“We’re committed to providing all our children with fitness classes that keep them strong and healthy, and over the past few months have worked closely with parents of these exceptional children to develop new programs specifically for them,” says Meg George, the Family Y’s Youth and Camp Director.
At the Family Y, these programs are presented in a setting that includes reduced class size, peer mentors, increased structure, a slower pace, and other accommodations. Among the new offerings:
Yoga for Kids with Special Needs
Designed for children ages 6-12, this class helps build strength, balance and flexibility. Children will learn to focus on breathing and their body. This six-week program begins Jan. 10, with classes taking place on Fridays, 4-4:45 pm. The cost for Y members is $90; $130 for non-members.
‘In Shape’ Special Needs
This class gives those with special needs the opportunity to have fun and learn to work out safely and properly with a Y Certified Personal Trainer. It’s offered on Thursdays, 4-5 pm, for youth ages 12 and older, and on Thursdays, 5-6 pm, for children ages 8-11. Winter Session classes begin Jan. 9 and continue until March 27. The cost for Y members is $225.
Offered on Thursdays, 5-6 pm, this class is designed for young dancers with mild special needs and incorporates music, movement and socialization along with self-esteem building skills. Dress requirements are black leotard, black dance pants and black jazz slip-on shoes. For details, please contact Lillian Cenatiempo, Family Y Dance Center Director, at 203-226-8981, ext. 197; email@example.com.
Private Swim Lessons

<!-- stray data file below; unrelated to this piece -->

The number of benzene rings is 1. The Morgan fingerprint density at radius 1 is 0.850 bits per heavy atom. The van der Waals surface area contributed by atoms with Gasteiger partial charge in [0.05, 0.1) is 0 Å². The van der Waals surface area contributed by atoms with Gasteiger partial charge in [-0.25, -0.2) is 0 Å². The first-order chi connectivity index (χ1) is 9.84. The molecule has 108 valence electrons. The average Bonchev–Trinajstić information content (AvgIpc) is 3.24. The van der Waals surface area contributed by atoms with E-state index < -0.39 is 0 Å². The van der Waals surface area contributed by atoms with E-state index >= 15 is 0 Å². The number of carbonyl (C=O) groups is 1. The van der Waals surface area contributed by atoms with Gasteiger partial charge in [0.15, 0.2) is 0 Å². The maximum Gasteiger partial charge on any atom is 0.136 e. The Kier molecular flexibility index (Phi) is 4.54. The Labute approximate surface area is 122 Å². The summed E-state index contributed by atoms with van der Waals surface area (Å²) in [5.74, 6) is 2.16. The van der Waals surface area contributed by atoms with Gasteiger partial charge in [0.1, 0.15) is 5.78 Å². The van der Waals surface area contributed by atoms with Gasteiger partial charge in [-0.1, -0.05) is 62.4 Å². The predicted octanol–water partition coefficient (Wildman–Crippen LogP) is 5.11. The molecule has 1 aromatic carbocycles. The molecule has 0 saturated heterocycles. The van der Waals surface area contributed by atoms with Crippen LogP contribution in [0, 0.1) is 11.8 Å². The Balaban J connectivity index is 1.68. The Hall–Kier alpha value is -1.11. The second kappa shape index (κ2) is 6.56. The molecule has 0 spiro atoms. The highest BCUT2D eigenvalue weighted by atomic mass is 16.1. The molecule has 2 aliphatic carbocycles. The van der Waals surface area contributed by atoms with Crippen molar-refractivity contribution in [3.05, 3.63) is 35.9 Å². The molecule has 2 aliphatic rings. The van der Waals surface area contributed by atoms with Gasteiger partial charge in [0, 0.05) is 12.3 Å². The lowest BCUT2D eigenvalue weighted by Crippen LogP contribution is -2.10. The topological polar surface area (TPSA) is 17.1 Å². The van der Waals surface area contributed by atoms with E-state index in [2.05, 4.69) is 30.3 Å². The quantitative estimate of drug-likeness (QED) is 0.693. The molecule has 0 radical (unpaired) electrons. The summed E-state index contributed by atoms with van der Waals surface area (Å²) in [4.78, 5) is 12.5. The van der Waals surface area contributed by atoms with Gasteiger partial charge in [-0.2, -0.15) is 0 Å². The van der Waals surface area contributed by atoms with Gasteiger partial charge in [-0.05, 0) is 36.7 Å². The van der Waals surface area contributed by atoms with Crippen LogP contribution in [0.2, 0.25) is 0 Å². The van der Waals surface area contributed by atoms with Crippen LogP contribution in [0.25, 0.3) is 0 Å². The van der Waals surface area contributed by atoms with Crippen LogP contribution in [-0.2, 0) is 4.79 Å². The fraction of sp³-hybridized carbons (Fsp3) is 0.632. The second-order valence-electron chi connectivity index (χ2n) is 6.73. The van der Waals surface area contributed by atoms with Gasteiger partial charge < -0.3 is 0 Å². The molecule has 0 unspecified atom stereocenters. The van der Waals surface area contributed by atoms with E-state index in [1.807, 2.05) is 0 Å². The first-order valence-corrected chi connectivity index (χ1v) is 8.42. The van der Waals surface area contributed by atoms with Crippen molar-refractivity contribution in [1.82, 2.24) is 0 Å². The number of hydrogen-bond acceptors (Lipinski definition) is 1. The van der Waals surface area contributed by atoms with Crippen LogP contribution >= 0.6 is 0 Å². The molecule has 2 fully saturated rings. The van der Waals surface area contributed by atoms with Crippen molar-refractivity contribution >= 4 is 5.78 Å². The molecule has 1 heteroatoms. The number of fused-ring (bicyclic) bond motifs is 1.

Many of our swim instructors are available for private swim lessons. These sessions are scheduled when you and the instructor are available. To register your child, please complete a Private Swim Lesson Request form, available www.westporty.org, and submit it to Nicole Turechek at firstname.lastname@example.org.
“We know there are many challenges that kids with special needs face, and we want them to have the same opportunities that other kids get,” says Nicole Turechek, Aquatic Director. “Swimming is a great way to get the physical activity needed to maintain a healthy lifestyle. It also gives them a chance to let loose and have fun.”
The national obesity epidemic has a particularly devastating impact on individuals with special needs. According to government reports, 22.5% of teens with special needs are obese, compared to 16% of teens without disabilities. A major contributing factor for this discrepancy is the shortage of fitness options accessible to young people with special needs.
To learn more about special needs classes and all other Y programming, visit www.westporty.org or contact Meg George, email@example.com, or 203-226-8981.